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International braz j urol

On-line version ISSN 1677-6119

Int. braz j urol. vol.35 no.2 Rio de Janeiro Mar./Apr. 2009

http://dx.doi.org/10.1590/S1677-55382009000200011 

PEDIATRIC UROLOGY

 

A new extra-abdominal channel alternative to the mitrofanoff principle: experimental and preliminary clinical experience

 

 

Antonio Macedo Jr.; Tiago Rosito; Jesus A. S. Pires; Riberto Liguori; Valdemar Ortiz

Department of Urology, Federal University of Sao Paulo, Unifesp, Sao Paulo, SP, Brazil

Correspondence

 

 


ABSTRACT

INTRODUCTION: The appendix is the gold-standard channel for the Mitrofanoff principle in pediatric urology, but the search for alternatives is justified considering it may not be available or preferably used for colonic stomas (Malone antegrade continence enema). The aim of this study is to report on technical feasibility of a new approach for creating catheterizable channels in a rabbit model and to present our preliminary clinical experience.
MATERIAL AND METHODS: We configured a tube from two rectangular skin flaps 1x4 cm opposite each other in the middle line of the lower inferior abdomen. The channel was anastomosed to the bladder dome with embedding sutures to create a valvular mechanism. The experimental study consisted of 12 rabbits, divided in 4 groups according to the sacrifice schedule at 2, 4, 8 and 12 weeks. At 30th postoperative day, an urodynamic evaluation was performed to record continence of the stoma. A histological analysis of the specimens stained with hematoxylin-eosin, Masson trichrome and Picrosirius red was also done in group 2 (sacrifice at 4 weeks postoperatively). We used this method in 3 patients with congenital non-neurogenic bladder disease presenting with massive residual volumes without compliance deficits.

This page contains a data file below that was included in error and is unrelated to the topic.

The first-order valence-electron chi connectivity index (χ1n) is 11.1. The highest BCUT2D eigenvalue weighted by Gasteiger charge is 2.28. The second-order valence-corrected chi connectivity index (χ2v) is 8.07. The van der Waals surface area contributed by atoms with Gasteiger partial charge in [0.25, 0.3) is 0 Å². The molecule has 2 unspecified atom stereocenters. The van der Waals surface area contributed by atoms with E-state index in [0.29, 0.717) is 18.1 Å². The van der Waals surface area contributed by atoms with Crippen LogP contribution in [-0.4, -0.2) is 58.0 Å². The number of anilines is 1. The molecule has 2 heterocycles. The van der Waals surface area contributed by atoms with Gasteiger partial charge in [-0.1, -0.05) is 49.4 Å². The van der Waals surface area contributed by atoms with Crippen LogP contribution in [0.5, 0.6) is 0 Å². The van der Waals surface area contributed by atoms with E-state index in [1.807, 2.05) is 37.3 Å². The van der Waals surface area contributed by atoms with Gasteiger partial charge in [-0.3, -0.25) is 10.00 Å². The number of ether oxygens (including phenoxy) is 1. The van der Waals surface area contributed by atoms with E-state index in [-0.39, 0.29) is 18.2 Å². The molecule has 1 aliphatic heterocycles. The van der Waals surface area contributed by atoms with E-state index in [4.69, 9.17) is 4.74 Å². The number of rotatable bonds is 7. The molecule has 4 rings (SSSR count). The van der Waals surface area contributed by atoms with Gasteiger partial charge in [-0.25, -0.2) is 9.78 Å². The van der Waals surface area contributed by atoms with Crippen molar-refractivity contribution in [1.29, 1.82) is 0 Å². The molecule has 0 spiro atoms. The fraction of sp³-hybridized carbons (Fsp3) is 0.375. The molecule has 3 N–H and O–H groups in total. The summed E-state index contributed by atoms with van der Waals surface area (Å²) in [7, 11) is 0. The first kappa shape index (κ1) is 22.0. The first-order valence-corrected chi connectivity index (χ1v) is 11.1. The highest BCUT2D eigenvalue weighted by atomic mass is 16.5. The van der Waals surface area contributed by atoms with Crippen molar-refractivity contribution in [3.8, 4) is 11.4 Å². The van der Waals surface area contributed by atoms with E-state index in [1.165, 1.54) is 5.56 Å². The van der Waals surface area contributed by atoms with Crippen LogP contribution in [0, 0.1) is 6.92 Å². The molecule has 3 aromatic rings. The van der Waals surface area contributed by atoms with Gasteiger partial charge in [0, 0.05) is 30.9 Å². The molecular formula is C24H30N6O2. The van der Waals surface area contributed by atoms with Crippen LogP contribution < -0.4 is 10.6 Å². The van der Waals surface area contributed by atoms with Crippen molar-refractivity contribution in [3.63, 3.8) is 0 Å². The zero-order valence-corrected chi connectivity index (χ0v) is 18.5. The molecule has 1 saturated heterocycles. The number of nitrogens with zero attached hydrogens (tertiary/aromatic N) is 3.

RESULT: The technique proved feasible in all animals, 9 of 12 could be easily catheterized and underwent urodynamic study. No stoma leakage was observed in 7 animals at high bladder pressures (> 50 cm H20) and only 2 animals had some leakage at 40 cm H20. Urodynamics performed through the stoma showed urethral leakage at 20 cm H20, therefore demonstrating the efficacy of the valvular mechanism. Histological analysis confirmed good integration between the tube and the bladder. Mean follow-up of the clinical series (3 patients) was 7.2 months. Two patients remained continent up to 4 hours, whereas 1 patient had some leakage after 2 hours.
CONCLUSION: We were able to confirm feasibility of a new extra-abdominal channel based on the Mitrofanoff principle and successfully reproduced the method in a clinical setting. Follow-up was short and long term results are required before any conclusive judgment can be made.

Key words: bladder; children; urinary diversion; Mitrofanoff principle; surgery


 

 

INTRODUCTION

The introduction of clean intermittent catheterization (CIC) at the 70s improved considerably the quality of life in patients with neurogenic bladder and other end-stage bladder disease (1). The appendicovesicostomy gave patients more comfort and autonomy, especially for those confined to a wheel-chair or boys with urethral sensitivity (2). The appendix is the gold-standard channel for urinary reservoirs but simultaneous need for a MACE (Malone antegrade continence enema) procedure and urinary reconstruction forced urologists to find alternatives to the appendix as the outlet tube. The Yang-Monti, double Monti and Casale tubes are good options but they still have complications and are constructed from intestinal segments, which could be avoided when there is no need for bladder augmentation but only a Mitrofanoff channel in the native bladder (3).

A second point of concern in urinary and colonic continent stomas is the high incidence of stoma stricture, which might be related to variables like the technique itself, frequency of catheterization and presence of feces, although this latter condition has not yet been proved (4,5). To date, a revision rate of 10-50% due to stoma stricture has been reported in the literature.